The global phenomenon of war distorts our ongoing attempts to build peace in conflict after conflict and in many different ways. Diana Francis looks at some of the evidence and asks if war can be justified.
Wars are averted by people’s courage, skill and volition. This was the case in 2008 in Kenya, where civil war was averted largely through the efforts of a team of local peacemakers. Even when wars have taken place and have destroyed relationships and lives, there are those who retrieve something from the ashes for the survivors, rebuild infrastructure and livelihoods, and do what they can to repair relationships.
Yet so many wars do break out (as in Georgia recently), so many prove intractable in spite of constant efforts to end them (as in DRC/Congo) and so many recur (as is currently threatened in Sudan), that it is hard for conflict transformers, who know at first hand the suffering and destruction, not to feel discouraged.
Many of us are citizens of ‘civilised’ countries that have been engaged in wars in recent decades. We are used to news of ‘the courage of our boys’ who are ‘fighting for our security’. We are familiar with the language of deterrence. Our taxes, even at times of financial crisis, are directed towards war and the capacity for it. Like it or not, we too are involved in it, albeit indirectly.
The impoverishment of populations and underdevelopment of societies is the seedbed for both local violence and resentment against wealthier countries. Yet global expenditure on the preparation and conduct of war far exceeds spending to address the needs of the poor – who, by Western standards, constitute the vast majority of the world’s population. The recent Copenhagen talks foundered because rich countries lacked the will to meet the requests of poor countries to do more to help them meet the costs of carbon reduction and global warming. Instead ‘the haves’ will spend more on military preparations to ‘defend their resource interests’ against the ‘have nots’, as pressure on scarce resources increases.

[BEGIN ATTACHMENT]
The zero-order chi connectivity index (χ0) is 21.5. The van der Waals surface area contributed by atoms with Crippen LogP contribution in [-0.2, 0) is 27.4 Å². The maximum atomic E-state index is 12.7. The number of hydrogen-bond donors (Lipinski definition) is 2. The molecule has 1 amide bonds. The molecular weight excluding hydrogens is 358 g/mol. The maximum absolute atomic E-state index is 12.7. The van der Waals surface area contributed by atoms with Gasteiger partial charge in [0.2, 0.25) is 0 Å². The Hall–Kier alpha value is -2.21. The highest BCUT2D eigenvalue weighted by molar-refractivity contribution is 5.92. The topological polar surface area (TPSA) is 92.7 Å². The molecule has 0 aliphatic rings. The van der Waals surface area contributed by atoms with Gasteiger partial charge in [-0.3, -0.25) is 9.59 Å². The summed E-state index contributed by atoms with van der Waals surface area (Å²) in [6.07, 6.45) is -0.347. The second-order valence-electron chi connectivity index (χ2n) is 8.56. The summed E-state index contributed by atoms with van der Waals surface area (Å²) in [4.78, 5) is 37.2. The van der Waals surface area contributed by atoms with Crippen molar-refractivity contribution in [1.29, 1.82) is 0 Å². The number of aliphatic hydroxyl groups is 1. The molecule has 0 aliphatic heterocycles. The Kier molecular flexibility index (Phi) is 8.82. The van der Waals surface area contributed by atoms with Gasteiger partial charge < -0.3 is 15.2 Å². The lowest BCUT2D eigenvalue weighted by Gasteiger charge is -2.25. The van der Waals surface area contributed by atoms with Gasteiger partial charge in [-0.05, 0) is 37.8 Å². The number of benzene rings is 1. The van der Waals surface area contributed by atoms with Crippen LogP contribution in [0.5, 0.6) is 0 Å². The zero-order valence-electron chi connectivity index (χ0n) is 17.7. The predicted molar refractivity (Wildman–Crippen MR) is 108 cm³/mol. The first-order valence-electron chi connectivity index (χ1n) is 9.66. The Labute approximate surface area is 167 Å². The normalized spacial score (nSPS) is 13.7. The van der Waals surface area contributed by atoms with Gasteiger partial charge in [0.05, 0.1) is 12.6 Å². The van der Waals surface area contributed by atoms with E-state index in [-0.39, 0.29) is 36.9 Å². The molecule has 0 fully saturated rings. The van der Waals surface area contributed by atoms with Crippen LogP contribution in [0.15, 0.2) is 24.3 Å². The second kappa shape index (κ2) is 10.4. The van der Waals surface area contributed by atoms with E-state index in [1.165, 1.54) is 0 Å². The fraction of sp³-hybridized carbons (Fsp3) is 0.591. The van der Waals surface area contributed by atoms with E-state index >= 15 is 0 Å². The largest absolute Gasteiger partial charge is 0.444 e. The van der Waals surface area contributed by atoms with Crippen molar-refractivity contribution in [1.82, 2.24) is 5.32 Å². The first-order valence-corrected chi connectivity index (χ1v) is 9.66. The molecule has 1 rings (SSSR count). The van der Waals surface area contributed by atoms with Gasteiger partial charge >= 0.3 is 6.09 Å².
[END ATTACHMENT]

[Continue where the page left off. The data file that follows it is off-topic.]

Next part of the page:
It seems that money is no object for war. Military spending rose in 2008 to almost 1.5 trillion dollars, as arms proliferate and new weapons are developed. As Kavita Ramdas and Paul Rogers argue so eloquently, this use of resources makes us ever less safe, as resource scarcity and climate change intensify and inequality widens and instability grows. The resources available for conflict transformation are pitiful by comparison: a tiny fraction of ‘defence’ and foreign affairs budgets and small in relation to those of development departments.
The fact that governments are nonetheless the largest donors makes the larger NGOs heavily dependent on them. Since the values and actions of some of the biggest of these donors are at odds with those of conflict transformation, this financial control can be limiting and compromising. For instance, a vast amount of funding goes into ‘peacebuilding’ after invasion and during occupation. In Kosovo after the NATO action, I was torn between keeping faith with colleagues there and the discomfort of working within such a project of peace-through-war, the imposition of a new regime, rather than real peacebuilding.
How can those who make war in order to impose their will on others ever be seen as promoting cooperative, nonviolent and democratic processes? It is hard to see. As I have argued and Paul Clifford has illustrated, peace can only be built by local people. Those who wish to rebuild their country in cooperation with occupying forces are liable to be seen as traitors. War is – to say the least – not a good entry point for peacebuilding, which should rather be a means of preventing war. Once war has happened, someone has to pick up the pieces, but a glance at current realities in Kosovo, Iraq and Afghanistan will show what an uphill struggle that is. The half life of violence is very long.